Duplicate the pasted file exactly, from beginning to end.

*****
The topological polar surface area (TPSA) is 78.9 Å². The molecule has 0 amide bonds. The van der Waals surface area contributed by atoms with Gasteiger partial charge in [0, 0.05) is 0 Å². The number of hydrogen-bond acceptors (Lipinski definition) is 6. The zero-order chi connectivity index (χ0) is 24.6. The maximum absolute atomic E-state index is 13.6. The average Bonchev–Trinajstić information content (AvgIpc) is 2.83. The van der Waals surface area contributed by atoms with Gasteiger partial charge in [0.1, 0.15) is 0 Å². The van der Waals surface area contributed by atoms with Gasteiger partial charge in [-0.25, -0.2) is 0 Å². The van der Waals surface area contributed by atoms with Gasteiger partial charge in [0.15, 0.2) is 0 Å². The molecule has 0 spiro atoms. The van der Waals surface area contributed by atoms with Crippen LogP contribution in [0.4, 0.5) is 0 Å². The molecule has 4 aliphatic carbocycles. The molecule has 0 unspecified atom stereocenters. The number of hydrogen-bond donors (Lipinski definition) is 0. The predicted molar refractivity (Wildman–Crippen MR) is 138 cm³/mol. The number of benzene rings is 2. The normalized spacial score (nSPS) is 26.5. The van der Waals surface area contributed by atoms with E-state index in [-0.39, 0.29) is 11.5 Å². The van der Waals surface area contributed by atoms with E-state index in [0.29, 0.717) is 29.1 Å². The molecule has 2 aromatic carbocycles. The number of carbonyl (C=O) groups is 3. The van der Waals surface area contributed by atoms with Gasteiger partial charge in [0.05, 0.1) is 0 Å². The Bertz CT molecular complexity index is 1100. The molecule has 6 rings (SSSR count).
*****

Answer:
The topological polar surface area (TPSA) is 78.9 Å². The molecule has 0 amide bonds. The van der Waals surface area contributed by atoms with Gasteiger partial charge in [0, 0.05) is 0 Å². The number of hydrogen-bond acceptors (Lipinski definition) is 6. The zero-order chi connectivity index (χ0) is 24.6. The maximum absolute atomic E-state index is 13.6. The average Bonchev–Trinajstić information content (AvgIpc) is 2.83. The van der Waals surface area contributed by atoms with Gasteiger partial charge in [0.1, 0.15) is 0 Å². The van der Waals surface area contributed by atoms with Gasteiger partial charge in [-0.25, -0.2) is 0 Å². The van der Waals surface area contributed by atoms with Gasteiger partial charge in [0.15, 0.2) is 0 Å². The molecule has 0 spiro atoms. The van der Waals surface area contributed by atoms with Crippen LogP contribution in [0.4, 0.5) is 0 Å². The molecule has 4 aliphatic carbocycles. The molecule has 0 unspecified atom stereocenters. The number of hydrogen-bond donors (Lipinski definition) is 0. The predicted molar refractivity (Wildman–Crippen MR) is 138 cm³/mol. The number of benzene rings is 2. The normalized spacial score (nSPS) is 26.5. The van der Waals surface area contributed by atoms with E-state index in [-0.39, 0.29) is 11.5 Å². The van der Waals surface area contributed by atoms with E-state index in [0.29, 0.717) is 29.1 Å². The molecule has 2 aromatic carbocycles. The number of carbonyl (C=O) groups is 3. The van der Waals surface area contributed by atoms with Gasteiger partial charge in [0.05, 0.1) is 0 Å². The Bertz CT molecular complexity index is 1100. The molecule has 6 rings (SSSR count).